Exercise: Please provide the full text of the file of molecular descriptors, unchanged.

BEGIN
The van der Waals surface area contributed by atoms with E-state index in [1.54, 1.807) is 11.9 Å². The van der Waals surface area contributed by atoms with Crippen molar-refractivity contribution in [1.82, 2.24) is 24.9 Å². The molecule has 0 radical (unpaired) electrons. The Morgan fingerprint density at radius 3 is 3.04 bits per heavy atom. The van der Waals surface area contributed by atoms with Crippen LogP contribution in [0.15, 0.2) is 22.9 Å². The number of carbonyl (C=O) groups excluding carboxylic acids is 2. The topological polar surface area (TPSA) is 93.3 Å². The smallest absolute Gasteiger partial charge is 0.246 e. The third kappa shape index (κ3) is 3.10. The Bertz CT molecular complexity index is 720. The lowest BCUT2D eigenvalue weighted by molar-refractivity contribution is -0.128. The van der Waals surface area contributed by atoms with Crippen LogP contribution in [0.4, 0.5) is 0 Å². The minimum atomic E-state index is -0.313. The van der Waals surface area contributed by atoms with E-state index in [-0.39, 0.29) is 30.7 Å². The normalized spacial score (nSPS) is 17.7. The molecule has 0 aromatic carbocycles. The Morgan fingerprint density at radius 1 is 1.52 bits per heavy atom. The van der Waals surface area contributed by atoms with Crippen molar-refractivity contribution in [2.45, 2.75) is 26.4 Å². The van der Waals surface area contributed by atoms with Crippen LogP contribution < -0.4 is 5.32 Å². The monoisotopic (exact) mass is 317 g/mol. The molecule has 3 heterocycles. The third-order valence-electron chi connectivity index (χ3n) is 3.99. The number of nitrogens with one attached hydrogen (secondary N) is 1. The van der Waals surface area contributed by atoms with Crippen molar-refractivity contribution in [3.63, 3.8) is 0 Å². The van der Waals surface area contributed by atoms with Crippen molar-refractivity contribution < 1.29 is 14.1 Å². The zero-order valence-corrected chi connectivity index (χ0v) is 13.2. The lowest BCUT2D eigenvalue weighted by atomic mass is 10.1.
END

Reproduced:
The van der Waals surface area contributed by atoms with E-state index in [1.54, 1.807) is 11.9 Å². The van der Waals surface area contributed by atoms with Crippen molar-refractivity contribution in [1.82, 2.24) is 24.9 Å². The molecule has 0 radical (unpaired) electrons. The Morgan fingerprint density at radius 3 is 3.04 bits per heavy atom. The van der Waals surface area contributed by atoms with Crippen LogP contribution in [0.15, 0.2) is 22.9 Å². The number of carbonyl (C=O) groups excluding carboxylic acids is 2. The topological polar surface area (TPSA) is 93.3 Å². The smallest absolute Gasteiger partial charge is 0.246 e. The third kappa shape index (κ3) is 3.10. The Bertz CT molecular complexity index is 720. The lowest BCUT2D eigenvalue weighted by molar-refractivity contribution is -0.128. The van der Waals surface area contributed by atoms with Crippen LogP contribution in [0.4, 0.5) is 0 Å². The minimum atomic E-state index is -0.313. The van der Waals surface area contributed by atoms with E-state index in [-0.39, 0.29) is 30.7 Å². The normalized spacial score (nSPS) is 17.7. The molecule has 0 aromatic carbocycles. The Morgan fingerprint density at radius 1 is 1.52 bits per heavy atom. The van der Waals surface area contributed by atoms with Crippen molar-refractivity contribution in [2.45, 2.75) is 26.4 Å². The van der Waals surface area contributed by atoms with Crippen LogP contribution < -0.4 is 5.32 Å². The monoisotopic (exact) mass is 317 g/mol. The molecule has 3 heterocycles. The third-order valence-electron chi connectivity index (χ3n) is 3.99. The number of nitrogens with one attached hydrogen (secondary N) is 1. The van der Waals surface area contributed by atoms with Crippen molar-refractivity contribution in [3.63, 3.8) is 0 Å². The van der Waals surface area contributed by atoms with Crippen molar-refractivity contribution < 1.29 is 14.1 Å². The zero-order valence-corrected chi connectivity index (χ0v) is 13.2. The lowest BCUT2D eigenvalue weighted by atomic mass is 10.1.